Students in Japan Fall Short of State-Set English Skill Goals
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Tokyo, April 16 (Jiji Press)--Third-year students in junior and senior high schools in Japan failed to meet respective state-set goals for English skills, an education ministry survey showed Tuesday.
The survey in fiscal 2018, which ended in March, found that 42.6 pct of third-year students in junior high schools were rated A1 or higher grades by the Common European Framework of Reference for Languages, or CEFR, an international standard for grading language ability. The figure fell short of the state-set target of 50 pct or higher.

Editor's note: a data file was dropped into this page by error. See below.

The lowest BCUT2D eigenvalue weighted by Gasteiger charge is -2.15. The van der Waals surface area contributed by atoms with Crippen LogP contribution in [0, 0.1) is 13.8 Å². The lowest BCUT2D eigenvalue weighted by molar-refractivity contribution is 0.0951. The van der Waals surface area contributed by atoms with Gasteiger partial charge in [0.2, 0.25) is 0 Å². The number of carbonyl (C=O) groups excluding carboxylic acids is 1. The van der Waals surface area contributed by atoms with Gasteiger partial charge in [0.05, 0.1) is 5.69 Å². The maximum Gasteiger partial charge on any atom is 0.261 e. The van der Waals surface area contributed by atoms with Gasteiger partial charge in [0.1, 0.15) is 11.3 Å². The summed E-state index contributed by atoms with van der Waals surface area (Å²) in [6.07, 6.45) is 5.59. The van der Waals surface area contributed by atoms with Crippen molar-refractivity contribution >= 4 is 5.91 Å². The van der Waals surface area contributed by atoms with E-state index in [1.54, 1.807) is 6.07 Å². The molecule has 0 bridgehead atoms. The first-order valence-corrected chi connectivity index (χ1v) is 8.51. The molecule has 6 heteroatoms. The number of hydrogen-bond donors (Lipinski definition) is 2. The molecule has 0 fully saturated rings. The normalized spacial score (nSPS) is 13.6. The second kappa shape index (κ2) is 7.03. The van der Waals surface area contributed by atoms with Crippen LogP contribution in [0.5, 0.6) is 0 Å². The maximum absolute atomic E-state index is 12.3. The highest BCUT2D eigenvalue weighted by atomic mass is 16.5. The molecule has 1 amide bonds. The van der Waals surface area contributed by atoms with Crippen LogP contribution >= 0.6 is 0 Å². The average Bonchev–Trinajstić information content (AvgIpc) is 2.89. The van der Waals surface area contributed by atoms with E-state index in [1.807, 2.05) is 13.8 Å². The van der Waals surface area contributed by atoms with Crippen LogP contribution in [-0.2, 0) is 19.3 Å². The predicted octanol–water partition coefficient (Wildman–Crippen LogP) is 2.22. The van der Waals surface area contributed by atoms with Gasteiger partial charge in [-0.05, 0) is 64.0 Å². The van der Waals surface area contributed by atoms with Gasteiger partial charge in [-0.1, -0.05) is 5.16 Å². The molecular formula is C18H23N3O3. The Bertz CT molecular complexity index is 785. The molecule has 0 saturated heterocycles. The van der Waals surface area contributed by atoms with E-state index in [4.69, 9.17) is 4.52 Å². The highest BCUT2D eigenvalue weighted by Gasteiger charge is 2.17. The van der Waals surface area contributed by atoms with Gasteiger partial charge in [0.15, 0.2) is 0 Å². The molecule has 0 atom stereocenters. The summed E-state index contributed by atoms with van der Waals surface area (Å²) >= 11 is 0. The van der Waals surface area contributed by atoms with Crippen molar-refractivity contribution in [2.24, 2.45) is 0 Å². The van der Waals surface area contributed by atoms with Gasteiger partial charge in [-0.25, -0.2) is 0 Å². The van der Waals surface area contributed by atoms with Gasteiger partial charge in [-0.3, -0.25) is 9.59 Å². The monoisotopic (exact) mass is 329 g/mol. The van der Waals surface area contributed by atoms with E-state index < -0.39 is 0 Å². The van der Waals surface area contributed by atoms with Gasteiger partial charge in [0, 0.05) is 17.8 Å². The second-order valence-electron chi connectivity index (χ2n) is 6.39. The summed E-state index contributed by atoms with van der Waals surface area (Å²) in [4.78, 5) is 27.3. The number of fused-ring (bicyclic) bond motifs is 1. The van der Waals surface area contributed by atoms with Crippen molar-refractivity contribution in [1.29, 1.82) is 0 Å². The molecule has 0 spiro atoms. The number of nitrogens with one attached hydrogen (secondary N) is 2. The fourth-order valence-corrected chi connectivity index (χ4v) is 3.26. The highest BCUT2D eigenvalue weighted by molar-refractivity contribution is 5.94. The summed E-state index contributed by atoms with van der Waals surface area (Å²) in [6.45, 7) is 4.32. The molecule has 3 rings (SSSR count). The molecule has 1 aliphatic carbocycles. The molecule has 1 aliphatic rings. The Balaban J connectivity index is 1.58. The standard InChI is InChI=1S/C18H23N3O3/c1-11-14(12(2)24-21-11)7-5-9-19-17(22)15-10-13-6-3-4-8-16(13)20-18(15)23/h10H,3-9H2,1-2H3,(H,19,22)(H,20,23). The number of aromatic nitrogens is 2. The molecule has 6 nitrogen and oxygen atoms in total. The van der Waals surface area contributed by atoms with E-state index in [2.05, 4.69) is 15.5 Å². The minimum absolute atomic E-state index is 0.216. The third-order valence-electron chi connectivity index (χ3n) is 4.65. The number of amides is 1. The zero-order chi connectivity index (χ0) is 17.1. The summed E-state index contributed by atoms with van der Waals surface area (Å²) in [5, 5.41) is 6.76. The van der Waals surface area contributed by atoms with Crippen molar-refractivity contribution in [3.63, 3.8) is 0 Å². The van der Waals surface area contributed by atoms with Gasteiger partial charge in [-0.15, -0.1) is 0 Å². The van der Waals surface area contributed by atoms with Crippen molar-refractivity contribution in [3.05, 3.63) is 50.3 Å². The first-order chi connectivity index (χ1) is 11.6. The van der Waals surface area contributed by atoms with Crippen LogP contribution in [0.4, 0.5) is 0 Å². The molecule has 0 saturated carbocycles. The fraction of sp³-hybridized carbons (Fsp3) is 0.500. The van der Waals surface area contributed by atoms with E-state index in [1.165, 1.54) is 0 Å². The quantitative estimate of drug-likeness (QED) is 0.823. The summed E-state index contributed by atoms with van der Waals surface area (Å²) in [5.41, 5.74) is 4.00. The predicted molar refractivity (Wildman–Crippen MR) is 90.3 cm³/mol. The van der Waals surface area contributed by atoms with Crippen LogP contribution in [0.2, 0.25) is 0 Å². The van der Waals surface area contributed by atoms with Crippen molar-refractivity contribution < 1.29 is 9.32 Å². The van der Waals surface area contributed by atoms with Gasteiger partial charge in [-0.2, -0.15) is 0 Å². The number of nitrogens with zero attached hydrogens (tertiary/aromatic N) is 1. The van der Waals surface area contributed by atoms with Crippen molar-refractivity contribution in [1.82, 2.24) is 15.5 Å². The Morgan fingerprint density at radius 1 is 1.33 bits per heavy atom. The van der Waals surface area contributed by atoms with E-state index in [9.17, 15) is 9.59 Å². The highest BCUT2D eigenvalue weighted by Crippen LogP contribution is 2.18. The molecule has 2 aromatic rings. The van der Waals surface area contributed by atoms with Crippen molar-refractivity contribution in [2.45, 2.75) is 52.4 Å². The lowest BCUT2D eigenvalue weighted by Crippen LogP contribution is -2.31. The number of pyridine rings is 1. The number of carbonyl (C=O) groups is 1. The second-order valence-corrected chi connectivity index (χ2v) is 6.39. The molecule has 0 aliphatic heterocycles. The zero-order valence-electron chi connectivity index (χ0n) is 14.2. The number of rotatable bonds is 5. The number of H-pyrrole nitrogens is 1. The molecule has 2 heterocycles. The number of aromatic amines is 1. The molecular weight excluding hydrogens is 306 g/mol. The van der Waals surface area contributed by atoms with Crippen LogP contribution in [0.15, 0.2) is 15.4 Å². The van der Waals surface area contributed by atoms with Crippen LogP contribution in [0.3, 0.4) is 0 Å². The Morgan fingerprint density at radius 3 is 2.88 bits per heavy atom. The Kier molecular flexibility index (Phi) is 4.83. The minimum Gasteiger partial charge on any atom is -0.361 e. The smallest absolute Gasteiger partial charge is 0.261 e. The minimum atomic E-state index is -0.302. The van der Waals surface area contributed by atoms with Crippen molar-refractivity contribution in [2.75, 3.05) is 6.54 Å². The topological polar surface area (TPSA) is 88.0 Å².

The proportion of third-year high school students rated A2 or higher under the CEFR stood at 40.2 pct, against the government's target of 50 pct or higher.
The A1 and A2 grades are equivalent to Grade 3 and Grade Pre-2, respectively, in Japan's popular Eiken English proficiency test.
Still, the proportions of third-year junior and senior high school students who achieved the state-set goals rose from the previous year by 1.9 percentage points and 0.9 point, respectively. The figures have been on an uptrend since fiscal 2013, when the survey started.
[Copyright The Jiji Press, Ltd.]